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I have to count how many times a number from table2 occurs between the number in range table2.a and table2.b

i.e. we wanna know how many times we have this : a < start < b

I ran the following query :

UPDATE table2
 SET occurrence =  
       (SELECT COUNT(*) FROM table1 WHERE start BETWEEN table2.a AND table2.b);



table2 
ID   a   b    occurrence
1    1   10
2    1   20
3    1   25
4    2   30


table1 
ID start col1 col2 col3
1   1
2   7
3  10
4  21
5  25
6  27
7  30

table2 as

  • 3 indexes on a, b and occurrence
  • 1567 rows (so we will SELECT COUNT(*) over table2 1567 times..)
  • ID column as PK

table1 as

  • 1 index on start
  • 42,000,000 rows
  • Column start was "ordered by column start"
  • ID column as PK

==> it took 2.5hours to do 2/3 of it. I need to speed this up... any suggestions ? :)

share|improve this question
    
Have you tried EXPLAIN EXTENDED on the query? –  KARASZI István Sep 7 '11 at 8:21
    
yes but it doesn't tell me much.. –  madkitty Sep 8 '11 at 4:14

4 Answers 4

up vote 1 down vote accepted

You could try to add the id column to the index on table 1:

CREATE INDEX start_index ON table1 (start,id);

And rewrite the query to

UPDATE table2
 SET occurrence =  
       (SELECT COUNT(id) FROM table1 WHERE start BETWEEN table2.a AND table2.b);

This is called "covering index": http://www.simple-talk.com/sql/learn-sql-server/using-covering-indexes-to-improve-query-performance/

-> The whole query on table 1 can be served through the data in the index -> no additional page lookup for the actual record.

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I will do this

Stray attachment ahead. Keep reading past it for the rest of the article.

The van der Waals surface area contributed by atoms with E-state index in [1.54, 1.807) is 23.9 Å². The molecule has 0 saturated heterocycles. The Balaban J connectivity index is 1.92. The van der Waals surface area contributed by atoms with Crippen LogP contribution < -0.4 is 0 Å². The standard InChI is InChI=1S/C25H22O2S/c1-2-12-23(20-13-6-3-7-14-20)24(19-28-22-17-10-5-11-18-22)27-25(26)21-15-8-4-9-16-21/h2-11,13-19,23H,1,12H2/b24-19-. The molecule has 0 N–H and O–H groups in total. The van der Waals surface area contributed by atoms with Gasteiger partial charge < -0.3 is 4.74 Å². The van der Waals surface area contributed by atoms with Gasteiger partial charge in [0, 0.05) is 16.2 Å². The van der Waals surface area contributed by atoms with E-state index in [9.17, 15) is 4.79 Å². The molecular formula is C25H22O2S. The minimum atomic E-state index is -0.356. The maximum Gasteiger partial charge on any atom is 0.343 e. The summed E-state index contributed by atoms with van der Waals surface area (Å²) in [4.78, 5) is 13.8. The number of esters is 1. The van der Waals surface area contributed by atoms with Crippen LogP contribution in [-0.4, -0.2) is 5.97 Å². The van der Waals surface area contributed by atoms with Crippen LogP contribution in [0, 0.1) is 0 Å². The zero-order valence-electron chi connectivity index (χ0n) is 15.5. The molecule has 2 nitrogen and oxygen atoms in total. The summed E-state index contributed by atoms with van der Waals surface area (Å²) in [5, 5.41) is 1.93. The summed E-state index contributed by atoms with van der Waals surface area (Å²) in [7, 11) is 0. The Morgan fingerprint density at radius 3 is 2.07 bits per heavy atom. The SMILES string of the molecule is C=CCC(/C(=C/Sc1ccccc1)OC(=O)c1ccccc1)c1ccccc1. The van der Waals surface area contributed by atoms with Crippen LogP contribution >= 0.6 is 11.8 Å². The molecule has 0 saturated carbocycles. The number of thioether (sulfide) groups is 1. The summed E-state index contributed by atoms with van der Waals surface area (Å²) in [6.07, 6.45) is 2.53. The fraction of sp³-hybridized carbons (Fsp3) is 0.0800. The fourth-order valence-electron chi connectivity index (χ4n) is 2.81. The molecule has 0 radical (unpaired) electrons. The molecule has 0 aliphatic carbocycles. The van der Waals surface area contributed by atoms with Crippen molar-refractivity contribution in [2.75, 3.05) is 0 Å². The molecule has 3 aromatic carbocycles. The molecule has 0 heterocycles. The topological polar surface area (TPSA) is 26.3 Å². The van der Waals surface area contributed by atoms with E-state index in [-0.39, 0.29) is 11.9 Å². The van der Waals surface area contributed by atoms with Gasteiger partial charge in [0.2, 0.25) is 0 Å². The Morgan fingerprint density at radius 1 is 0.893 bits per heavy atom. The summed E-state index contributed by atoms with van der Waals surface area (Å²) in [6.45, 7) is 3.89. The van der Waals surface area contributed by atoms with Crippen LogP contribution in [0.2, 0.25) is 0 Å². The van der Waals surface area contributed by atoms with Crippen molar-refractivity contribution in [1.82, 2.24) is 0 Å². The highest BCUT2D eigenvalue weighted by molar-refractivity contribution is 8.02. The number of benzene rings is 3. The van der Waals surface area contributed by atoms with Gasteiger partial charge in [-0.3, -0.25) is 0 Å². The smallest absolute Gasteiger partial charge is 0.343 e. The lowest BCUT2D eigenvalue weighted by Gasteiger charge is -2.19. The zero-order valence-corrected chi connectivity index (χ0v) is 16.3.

// use one expensive join
create table tmp
select table2.id, count(*) as occurrence 
from table1
inner join table1
on table1.start between table2.a and table2.b
group by table1.id;

update table2, tmp
set table2.occurrence=tmp.occurrence 
where table2.id=tmp.id;
share|improve this answer
    
okay but this on 42Million rows isnt it too slow ?? –  madkitty Sep 7 '11 at 10:18
    
I have no measurement on this, you can post the explain plan of the SELECT statement. Then we can further discuss on that –  ajreal Sep 7 '11 at 10:24
    
Should it not be table1.start instead of table1.id? The approach is promising! –  Klas Lindbäck Sep 8 '11 at 7:27
    
table.id should be correct –  ajreal Sep 8 '11 at 7:29
    
You switched table1 and table2? –  Klas Lindbäck Sep 8 '11 at 7:33

Use a stored procedure. Keep the result from COUNT in a local variable, then use it to run the UPDATE query.

share|improve this answer

I think count(*) makes the database read the data rows when in your case it only needs to read the index. Try:

UPDATE table2
 SET occurrence =  
       (SELECT COUNT(1) FROM table1 WHERE start BETWEEN table2.a AND table2.b);
share|improve this answer
    
Thanks I tried and it took the whole night to update just one table.. I'm not sure this is the best way to go~ –  madkitty Sep 8 '11 at 4:19
    
Same performance and explain plan as count(*)? In that case I guess the optimiser is smart enough to just read the index in both cases. –  Klas Lindbäck Sep 8 '11 at 7:30

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